Ragged Island, Bahamas

Ragged Island is a 23 km2 (8.9 sq mi) island and district in the southern Bahamas. Ragged Island is part of the Jumentos Cays and Ragged Island Chain. The crescent-shaped chain measures over 180 km (110 mi) in length and includes cays known as Raccoon Cay, Hog Cay and Double-Breasted Cay. Island ownership is stated to have been granted to William George Lockhart some time in the 18th century. On 8 September 2017, Duncan Town took a direct hit from Hurricane Irma.

District of Ragged Island
Coordinates: 22°13′N 75°44′W / 22.217°N 75.733°W / 22.217; -75.733
 • TypeDistrict Council
 • Total23 km2 (9 sq mi)
 • Total44[1]
Time zoneUTC−5 (EST)
 • Summer (DST)UTC−4 (EDT)

Etymology edit

The indigenous Lucayan people called the Ragged Islands Utiaquia, meaning "western hutia land".[2] Spanish explorers named the islands Islas de Arena ("sand islands").[2]

Economy edit

Until recently the island had an active salt industry, the salt ponds having been developed in the 19th century by Duncan Taylor, after whom Duncan Town, the only settlement, is named.[3]

Due to the decline of the salt industry, which had peaked in the 1930s,[4] there has been a gradual emigration to more prosperous islands such as New Providence, Grand Bahama Island, Abaco Island, The Exumas and Eleuthera.

Population and people edit

The population of Ragged Island in the 2010 census was 72.[5] Senator Mizpah Tertullien was born on the island in 1930.

Duncan Town edit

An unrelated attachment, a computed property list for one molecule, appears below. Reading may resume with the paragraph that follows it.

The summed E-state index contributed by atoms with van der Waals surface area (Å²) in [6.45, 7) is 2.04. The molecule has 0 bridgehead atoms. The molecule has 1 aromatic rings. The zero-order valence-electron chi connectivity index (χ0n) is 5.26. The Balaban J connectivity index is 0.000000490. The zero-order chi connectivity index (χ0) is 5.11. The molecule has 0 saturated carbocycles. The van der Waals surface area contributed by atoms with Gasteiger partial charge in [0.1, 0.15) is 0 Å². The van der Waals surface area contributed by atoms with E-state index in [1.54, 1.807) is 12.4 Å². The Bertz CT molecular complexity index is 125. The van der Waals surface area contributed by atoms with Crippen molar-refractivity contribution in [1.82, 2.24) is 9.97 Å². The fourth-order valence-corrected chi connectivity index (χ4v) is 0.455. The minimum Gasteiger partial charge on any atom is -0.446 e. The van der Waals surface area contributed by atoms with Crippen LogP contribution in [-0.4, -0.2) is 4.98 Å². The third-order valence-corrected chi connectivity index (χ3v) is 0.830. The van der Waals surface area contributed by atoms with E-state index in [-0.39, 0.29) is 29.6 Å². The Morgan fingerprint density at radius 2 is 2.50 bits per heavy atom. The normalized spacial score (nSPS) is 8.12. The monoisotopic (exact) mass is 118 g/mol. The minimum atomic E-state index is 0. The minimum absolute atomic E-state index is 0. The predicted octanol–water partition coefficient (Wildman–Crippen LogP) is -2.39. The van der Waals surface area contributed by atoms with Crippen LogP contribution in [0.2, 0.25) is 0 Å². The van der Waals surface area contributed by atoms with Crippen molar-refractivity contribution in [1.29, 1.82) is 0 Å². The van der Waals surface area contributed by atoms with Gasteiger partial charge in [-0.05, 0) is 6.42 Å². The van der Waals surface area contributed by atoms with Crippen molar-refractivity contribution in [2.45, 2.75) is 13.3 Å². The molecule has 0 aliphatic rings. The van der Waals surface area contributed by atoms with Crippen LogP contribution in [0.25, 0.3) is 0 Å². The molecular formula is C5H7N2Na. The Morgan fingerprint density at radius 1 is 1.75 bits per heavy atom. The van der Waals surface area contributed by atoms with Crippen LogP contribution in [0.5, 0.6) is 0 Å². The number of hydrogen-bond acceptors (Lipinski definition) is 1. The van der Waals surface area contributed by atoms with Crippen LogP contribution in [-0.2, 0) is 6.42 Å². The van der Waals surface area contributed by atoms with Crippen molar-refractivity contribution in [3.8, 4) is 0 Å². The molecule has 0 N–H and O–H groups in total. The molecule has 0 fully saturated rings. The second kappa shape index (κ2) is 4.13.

Duncan Town is the only settlement in the entire Ragged Island chain and is situated within a bay of shallow water. The island contains a small airstrip, a harbor, and a lighthouse. A tower on the south end of the island is visible from ships transiting the Old Bahama Channel.

Most of the inhabitants on the island are direct descendants of the original settlers and they bear their original family names, such as Moxey, Curling, Lockhart, Maycock, Munroe, Joffre, Wallace, and Wilson. One of the surnames Maycock originated from Maycock Cay. The familiar heritage and their remoteness have resulted in the islands being part of the “family islands” or “out island”. Although the island is remote and sparsely populated, many of its descendants have taken important roles within sailing & maritime affairs, politics, athletics, entertainment, and business.

In September 2017, the prime minister invoked a mandatory evacuation order for all members of the community to leave the island to allow for cleanup and the restoration of services, following a devastating hit by Hurricane Irma. Eighteen residents who had not evacuated before the storm were affected by the request, which included the offer of an airlift to New Providence.[6] The prime minister subsequently offered to consider redevelopment of a more robust community if residents were agreeable.[7]